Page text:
More than 200 Japanese Canadians served our country during the First World War. One of these soldiers was Fumio Tatsuoka. He was born in Japan in 1888 and later immigrated to Canada. He was a 28-year-old store clerk when he decided to join the Canadian Expeditionary Force. Fumio enlisted in Calgary, Alberta, in July 1916 and would become a sergeant in the 50th Battalion.

He was killed in action on August 20, 1917, during the Battle of Hill 70. More than 50 Japanese Canadian soldiers lost their lives during the First World War. Fumio is commemorated on the Canadian National Vimy Memorial in France. His name is also engraved on the Japanese Canadian War Memorial in Vancouver. Beautiful cherry trees surround the monument. The colourful blossoms bloom every spring before withering and falling off. This is symbolic of the loss of life in times of war. Yet the blossoms return every year in a perpetual cycle of hope and renewal. What a special place to remember brave soldiers like Fumio.

A family tradition of Indigenous warriors

Sergeant Wendy Jocko with a local child she befriended in Bosnia.
Photo submitted

Wendy Jocko was born in Pembroke, Ontario. She is part of an Indigenous family with a long military tradition stretching back to the War of 1812. This inspired her to join the Canadian Armed Forces when she was 19 years old.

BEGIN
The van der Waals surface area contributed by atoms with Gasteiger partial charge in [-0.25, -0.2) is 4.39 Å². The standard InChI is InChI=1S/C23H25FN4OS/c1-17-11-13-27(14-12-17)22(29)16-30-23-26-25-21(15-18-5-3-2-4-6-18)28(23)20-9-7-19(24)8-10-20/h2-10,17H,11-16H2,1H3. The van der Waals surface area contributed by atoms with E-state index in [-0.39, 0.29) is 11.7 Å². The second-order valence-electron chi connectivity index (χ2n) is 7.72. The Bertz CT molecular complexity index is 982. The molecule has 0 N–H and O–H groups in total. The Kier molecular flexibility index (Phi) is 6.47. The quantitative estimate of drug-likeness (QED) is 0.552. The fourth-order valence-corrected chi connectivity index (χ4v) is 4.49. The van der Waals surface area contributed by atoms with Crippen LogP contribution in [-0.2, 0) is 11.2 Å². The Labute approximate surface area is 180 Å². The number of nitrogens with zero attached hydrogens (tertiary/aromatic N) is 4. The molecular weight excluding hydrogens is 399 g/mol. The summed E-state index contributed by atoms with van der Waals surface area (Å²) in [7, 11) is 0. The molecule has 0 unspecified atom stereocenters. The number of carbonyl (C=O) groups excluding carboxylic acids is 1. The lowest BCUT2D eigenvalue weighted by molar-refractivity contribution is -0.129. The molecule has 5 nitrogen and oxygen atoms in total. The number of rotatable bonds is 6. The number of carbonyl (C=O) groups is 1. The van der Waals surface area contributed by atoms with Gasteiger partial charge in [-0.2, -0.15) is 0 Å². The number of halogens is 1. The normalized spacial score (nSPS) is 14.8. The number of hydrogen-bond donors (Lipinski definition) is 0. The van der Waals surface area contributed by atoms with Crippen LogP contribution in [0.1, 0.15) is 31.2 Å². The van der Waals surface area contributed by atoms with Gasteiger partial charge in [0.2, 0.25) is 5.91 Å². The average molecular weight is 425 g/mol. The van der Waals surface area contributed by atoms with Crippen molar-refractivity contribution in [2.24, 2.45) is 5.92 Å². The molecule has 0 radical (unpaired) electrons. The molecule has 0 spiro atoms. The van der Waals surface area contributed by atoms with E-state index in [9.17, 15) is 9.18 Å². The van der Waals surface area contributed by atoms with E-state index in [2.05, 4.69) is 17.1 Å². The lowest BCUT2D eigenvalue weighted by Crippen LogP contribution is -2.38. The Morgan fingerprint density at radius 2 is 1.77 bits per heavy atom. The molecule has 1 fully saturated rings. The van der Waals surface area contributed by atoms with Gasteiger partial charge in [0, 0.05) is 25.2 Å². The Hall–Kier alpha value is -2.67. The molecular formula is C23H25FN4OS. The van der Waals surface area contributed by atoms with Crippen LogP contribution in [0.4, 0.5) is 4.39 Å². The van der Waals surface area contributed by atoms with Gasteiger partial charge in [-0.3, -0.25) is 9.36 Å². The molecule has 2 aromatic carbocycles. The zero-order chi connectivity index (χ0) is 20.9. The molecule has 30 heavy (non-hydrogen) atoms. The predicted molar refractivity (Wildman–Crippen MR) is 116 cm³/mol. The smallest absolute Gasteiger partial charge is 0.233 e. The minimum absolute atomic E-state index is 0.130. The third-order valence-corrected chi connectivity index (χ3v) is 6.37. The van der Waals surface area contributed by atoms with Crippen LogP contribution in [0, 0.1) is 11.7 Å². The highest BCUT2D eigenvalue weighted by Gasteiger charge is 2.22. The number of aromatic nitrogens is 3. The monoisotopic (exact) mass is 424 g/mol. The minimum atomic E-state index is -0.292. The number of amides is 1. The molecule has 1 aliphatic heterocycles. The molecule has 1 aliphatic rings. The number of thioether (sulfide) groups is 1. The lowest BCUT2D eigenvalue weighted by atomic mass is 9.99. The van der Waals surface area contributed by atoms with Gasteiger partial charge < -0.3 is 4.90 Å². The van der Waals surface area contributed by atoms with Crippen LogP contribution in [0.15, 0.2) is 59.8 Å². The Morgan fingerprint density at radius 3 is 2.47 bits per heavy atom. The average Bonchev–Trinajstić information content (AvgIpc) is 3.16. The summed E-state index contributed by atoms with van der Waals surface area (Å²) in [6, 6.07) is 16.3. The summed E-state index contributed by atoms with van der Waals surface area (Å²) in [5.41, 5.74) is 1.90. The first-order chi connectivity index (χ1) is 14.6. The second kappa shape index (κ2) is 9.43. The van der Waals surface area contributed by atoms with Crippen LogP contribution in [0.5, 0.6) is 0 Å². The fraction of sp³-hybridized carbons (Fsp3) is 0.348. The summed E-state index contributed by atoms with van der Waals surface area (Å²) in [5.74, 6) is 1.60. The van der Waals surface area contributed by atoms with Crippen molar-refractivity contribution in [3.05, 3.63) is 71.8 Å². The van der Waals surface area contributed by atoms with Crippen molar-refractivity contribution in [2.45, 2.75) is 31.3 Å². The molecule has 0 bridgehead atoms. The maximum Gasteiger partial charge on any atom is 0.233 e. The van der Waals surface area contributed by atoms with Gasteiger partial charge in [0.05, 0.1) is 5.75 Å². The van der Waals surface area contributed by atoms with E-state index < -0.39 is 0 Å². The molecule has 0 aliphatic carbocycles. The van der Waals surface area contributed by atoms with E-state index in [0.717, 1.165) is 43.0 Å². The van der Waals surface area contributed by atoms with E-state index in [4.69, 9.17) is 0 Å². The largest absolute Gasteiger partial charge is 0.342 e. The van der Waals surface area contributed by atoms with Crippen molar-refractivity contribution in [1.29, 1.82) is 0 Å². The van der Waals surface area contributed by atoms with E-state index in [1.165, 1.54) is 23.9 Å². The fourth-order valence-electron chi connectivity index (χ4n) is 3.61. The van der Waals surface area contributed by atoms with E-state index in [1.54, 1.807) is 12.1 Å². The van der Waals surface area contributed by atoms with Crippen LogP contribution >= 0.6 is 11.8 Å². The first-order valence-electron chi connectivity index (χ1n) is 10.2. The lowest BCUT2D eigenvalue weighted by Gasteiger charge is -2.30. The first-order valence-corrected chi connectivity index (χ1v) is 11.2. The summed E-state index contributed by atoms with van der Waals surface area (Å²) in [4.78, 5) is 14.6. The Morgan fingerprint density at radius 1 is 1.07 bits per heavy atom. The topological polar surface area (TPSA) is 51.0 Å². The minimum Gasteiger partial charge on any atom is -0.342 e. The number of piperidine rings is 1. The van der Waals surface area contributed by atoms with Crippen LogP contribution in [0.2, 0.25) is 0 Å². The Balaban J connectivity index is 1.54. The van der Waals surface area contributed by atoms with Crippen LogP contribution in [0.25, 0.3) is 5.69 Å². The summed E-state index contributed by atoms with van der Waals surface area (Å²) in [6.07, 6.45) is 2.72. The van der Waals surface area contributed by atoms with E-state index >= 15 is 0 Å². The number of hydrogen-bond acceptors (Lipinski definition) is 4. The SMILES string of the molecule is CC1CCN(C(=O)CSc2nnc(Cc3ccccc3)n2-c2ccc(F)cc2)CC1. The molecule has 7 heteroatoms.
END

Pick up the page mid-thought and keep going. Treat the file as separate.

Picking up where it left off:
Wendy served in Canada and also took part in two peacekeeping missions in the Balkans in the 1990s. But it was her time in Bosnia that stood out for her the most. The devastation and human misery were hard for her to witness. She often passed by a family living in a tiny plywood dwelling near a landfill. Wendy wanted to help. So, every day she would visit them, bringing fruit and milk. She was happy to make a small difference for these people in need. The mission there was a life altering experience for Wendy.

After 23 years in uniform, Sergeant Jocko left the military. She went on to become the Chief of the Algonquins of Pikwakanagan First Nation. Her family’s proud tradition of military service has continued with her son, who also joined the Canadian Armed Forces.

Driven to serve

Miriam “Mimi” Freedman offering a Hanukkah gift to a little girl in December 1944.
Photo: Library and Archives Canada PA-188717

Miriam “Mimi” Freedman was born in Montreal in 1911. She would be one of twelve members of her family who served in the Second World War. After signing up in 1939, she soon joined the London Ambulance Service. In 1943, Mimi became a member of the Canadian Women’s Army Corps (CWAC). She was a driver with the Canadian Military Headquarters.

Mimi’s service kept her close to the front lines for much of the war. She landed in Normandy in August 1944. She followed the advancing Allied troops through Belgium and into Germany. Her amazing ability to speak English, French, Dutch, German and Flemish was often put to good use. She translated during conversations with the local people and helped interrogate German prisoners of war. She also interpreted at court hearings after the conflict ended.

Staff Sergeant Freedman returned to Canada in 1946 and left the military. She earned a Mention in Dispatches for her remarkable military service. Freedman is the only known Jewish Canadian woman decorated for bravery during the war.

In a peacekeeper’s own words…

Canadian Armed Forces Veteran George Villeneuve being interviewed in 2013.
Photo: Veterans Affairs Canada

A peacekeeper’s role is very challenging. George Villeneuve of Ottawa was deployed to Bosnia-Herzegovina in the 1990s. What he experienced there had a great impact on him.